"Vika is my support", says Oksana. "If it were not for her, I do not know, if I would have coped with all these troubles. Vika helped to cook and take care of her younger brothers and sister. She is the only one I can trust with everything," says Oksana while Vika puts a hand on her shoulder. Oksana raises her children alone. Nazar’s father is often drunk and abusive against her and her children.

"The first thing I did when I got back to the apartment after giving birth to Nazar was to put cardboard over the windows and cover them with blankets," Oksana recalls. On TV Oksana hears that they should not have lights shine out of the windows after 9 p.m. "To be able to feed the baby at night, I had to cover the windows tightly so that no light could penetrate outside." These 'curtains' prevent sunlight from entering the apartment. The children now live in constant twilight. 

Ukraine_4 displaced siblings

Photo: Halyna Bilak/CARE

The family hears the air raid alarms day and night. The children learn to sleep fully dressed and with their shoes on, because of the shelling in the middle of the night. "I had no time to dress four children, and we had to go downstairs quickly," remembers Oksana.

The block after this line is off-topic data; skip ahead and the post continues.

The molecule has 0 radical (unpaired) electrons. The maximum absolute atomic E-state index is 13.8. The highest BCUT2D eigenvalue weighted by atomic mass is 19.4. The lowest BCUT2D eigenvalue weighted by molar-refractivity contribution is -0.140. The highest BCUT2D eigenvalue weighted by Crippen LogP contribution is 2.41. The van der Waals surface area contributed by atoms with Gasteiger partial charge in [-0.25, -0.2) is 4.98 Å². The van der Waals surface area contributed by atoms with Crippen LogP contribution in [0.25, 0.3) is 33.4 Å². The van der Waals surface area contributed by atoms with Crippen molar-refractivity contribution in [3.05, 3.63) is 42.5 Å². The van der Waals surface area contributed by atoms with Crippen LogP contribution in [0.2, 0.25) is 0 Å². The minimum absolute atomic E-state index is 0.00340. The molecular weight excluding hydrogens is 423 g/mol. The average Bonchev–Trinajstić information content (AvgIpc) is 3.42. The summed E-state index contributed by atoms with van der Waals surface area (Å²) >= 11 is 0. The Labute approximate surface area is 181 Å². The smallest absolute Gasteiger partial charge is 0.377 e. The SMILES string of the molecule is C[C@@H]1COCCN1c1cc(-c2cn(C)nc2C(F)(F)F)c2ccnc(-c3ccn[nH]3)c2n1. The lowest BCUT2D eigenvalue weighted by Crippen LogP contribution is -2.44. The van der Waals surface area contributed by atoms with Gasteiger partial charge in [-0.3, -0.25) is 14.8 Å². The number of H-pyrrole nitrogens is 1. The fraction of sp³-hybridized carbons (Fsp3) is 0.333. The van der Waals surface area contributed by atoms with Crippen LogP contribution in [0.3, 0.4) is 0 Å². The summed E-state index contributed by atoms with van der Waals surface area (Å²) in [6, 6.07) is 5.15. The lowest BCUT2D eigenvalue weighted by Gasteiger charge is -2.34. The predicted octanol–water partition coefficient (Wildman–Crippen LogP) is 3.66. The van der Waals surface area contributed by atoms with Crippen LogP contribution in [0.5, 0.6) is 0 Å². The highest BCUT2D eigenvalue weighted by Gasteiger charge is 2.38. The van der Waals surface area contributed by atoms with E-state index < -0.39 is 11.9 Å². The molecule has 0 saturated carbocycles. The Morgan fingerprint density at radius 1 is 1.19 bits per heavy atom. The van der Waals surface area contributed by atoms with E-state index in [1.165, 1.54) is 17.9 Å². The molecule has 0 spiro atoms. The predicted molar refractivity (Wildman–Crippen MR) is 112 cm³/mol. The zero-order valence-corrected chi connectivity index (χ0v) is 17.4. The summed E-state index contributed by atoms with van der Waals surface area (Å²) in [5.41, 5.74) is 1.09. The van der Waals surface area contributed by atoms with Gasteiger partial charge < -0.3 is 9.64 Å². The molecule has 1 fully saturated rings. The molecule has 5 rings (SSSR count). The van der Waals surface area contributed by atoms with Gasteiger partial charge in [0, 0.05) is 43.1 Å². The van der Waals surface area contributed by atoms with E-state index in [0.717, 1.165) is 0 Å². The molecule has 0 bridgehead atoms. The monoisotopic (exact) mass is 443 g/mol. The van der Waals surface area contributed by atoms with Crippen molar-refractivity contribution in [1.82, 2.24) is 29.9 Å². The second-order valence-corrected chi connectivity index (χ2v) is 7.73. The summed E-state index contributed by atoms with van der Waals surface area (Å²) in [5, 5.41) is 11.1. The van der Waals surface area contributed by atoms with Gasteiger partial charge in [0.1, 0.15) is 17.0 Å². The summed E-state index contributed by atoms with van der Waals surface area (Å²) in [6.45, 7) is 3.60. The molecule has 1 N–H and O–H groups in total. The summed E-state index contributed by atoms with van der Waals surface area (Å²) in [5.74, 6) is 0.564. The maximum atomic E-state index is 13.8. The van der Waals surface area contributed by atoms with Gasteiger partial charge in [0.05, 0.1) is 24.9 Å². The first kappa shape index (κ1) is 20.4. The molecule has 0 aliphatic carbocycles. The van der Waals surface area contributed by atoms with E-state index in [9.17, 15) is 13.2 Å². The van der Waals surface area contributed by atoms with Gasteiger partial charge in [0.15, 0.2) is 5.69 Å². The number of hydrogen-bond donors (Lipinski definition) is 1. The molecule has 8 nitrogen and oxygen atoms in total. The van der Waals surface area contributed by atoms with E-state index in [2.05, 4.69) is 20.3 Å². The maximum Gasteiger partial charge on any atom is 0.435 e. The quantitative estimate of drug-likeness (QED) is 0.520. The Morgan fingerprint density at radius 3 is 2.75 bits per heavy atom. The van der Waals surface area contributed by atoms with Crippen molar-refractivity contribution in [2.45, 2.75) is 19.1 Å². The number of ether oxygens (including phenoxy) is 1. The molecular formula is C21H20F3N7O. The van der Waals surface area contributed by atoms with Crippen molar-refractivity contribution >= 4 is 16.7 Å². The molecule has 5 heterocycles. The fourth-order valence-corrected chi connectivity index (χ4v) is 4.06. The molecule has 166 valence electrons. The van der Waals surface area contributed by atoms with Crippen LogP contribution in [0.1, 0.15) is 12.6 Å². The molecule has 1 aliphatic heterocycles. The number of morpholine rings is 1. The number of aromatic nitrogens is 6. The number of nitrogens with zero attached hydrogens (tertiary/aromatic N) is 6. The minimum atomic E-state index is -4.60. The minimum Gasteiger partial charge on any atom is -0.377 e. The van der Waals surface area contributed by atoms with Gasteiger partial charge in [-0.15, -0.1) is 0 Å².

After four months of daily air raids and staying in the cold basement, Oksana does not have any breast milk left. Also, their food supplies are running short. The family barely survives. Sometimes they can go to the city center to get some bread, but they only give one loaf to each person. She feeds the four-month-old baby mainly with semolina cooked in water. Baby food is not affordable for a mother of four children. And it is not so easy to find. Oksana tries to divide one jar of baby formula into little portions that last for a month.